Yo y’all, it’s been another nutty week in the world of energy, as Brent crude has made 18-month lows, while WTI has disco-danced its way back into the 70′s (to $77 to be specific); worsening economic data on a global front has been the overwhelming drag on prices this week. Natural gas is seeing record temperatures across parts of the US boosting cooling demand, but even the impending formation and threat of the fourth-named storm of the Atlantic hurricane season cannot propel prices too much higher (insert Debby downer joke here). Enough from me, it’s time to eat:
Posts Tagged ‘UK natural gas’
Given the influx of ruling-related rhetoric in the realm of Energyland™ this week, it seems useful to take a look at some of these announcements – which cover ground from fracs to specs, from UK shale to US LNG – to gain a better understanding. So without further fluff, let’s get our game faces on (= serious post, ahoy), and do a quick ring around the rulings.
Ok, ok, I’ll put the Star Wars theme to bed. For today, my friends, we are going to look at some facts and figures about storage across a number of our dearly beloved commodities and a number of geographies – highlighting (for the most part) a theme of staunch stockpiles.
To further provide some educational information, in addition to the focus on energy, there is also some trivia relating to the ultimate sultan of storage…the squirrel. So enjoy!
And we’ve had another week of ridiculous rallies and savagery sell-offs, leaving crude markets…ooh, not all that changed, actually. The European debt crisis has been eased by France/Belgium guaranteeing the bad debt of Dexia, while the ECB has promised further bond purchases to calm default fears. A better-than-expected US employment report has been gladly accepted by markets (note: do not confuse ‘better-than-expected’ with ’strong’), while global economic worries continue to bubble away under the surface. Natural gas has spent the week plundering to new low after new low, as warmer outlooks look set to quell some heating demand, while strong supply is omnipresent. But enough from me, hark, bites to see: » read more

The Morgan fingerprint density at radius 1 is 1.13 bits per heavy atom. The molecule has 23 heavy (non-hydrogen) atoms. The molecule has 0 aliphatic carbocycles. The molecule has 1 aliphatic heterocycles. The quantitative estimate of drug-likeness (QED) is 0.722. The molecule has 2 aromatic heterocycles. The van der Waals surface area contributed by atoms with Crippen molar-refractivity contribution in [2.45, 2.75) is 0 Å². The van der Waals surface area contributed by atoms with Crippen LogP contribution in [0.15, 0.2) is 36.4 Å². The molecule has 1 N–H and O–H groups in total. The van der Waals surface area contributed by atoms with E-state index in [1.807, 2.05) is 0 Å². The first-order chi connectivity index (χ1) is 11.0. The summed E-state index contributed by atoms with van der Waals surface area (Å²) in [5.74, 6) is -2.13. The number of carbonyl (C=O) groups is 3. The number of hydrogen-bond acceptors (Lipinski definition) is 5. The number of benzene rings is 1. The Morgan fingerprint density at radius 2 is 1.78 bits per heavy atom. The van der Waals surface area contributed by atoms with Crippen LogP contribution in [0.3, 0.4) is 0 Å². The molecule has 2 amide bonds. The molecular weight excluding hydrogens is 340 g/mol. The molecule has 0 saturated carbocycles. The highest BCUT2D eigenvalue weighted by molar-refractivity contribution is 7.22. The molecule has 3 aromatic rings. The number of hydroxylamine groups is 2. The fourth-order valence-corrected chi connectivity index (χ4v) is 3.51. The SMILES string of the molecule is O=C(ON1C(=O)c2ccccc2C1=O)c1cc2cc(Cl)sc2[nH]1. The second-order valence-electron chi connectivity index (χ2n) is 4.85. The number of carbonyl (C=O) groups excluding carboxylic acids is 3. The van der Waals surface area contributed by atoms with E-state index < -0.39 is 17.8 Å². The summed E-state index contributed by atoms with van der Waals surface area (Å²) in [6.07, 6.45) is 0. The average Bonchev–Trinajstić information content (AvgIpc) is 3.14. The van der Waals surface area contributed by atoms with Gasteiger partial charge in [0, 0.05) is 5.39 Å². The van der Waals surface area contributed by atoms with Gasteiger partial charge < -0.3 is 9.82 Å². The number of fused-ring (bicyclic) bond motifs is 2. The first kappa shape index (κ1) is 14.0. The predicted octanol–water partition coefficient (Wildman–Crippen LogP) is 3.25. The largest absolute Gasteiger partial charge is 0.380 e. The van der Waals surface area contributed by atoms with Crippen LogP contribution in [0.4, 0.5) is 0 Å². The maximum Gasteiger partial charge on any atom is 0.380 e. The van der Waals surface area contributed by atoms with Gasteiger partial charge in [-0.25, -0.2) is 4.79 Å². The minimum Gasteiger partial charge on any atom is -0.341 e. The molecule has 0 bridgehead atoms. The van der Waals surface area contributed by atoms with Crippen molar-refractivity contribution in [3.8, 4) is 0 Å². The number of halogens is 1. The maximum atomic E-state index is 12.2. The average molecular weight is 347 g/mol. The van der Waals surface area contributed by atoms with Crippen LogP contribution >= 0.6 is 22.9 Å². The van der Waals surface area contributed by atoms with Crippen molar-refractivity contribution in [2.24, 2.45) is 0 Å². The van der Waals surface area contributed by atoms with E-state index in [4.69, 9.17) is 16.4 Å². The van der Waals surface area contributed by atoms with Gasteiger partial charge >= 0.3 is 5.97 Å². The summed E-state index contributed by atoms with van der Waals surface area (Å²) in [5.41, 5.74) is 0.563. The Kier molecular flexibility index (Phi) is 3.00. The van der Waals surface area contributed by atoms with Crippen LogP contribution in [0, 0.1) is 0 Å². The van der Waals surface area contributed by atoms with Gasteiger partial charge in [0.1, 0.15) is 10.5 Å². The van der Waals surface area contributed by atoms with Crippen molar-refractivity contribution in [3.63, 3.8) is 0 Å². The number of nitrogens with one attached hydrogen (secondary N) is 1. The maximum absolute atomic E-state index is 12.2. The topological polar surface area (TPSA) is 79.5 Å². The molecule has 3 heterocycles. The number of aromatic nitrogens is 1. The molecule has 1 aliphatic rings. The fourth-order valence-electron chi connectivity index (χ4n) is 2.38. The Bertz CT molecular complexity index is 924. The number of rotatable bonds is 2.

The impact from events in MENA (Middle East / North Africa) in the past couple of months has been uncompromisingly bullish for the energy complex, and specifically crude oil. However, with the coming of a second ‘black swan’ event in quick succession to this first outlier through the earthquake in Japan, markets this time have been dealt a very different hand, in that the impact to the energy complex is not quite as clear cut. » read more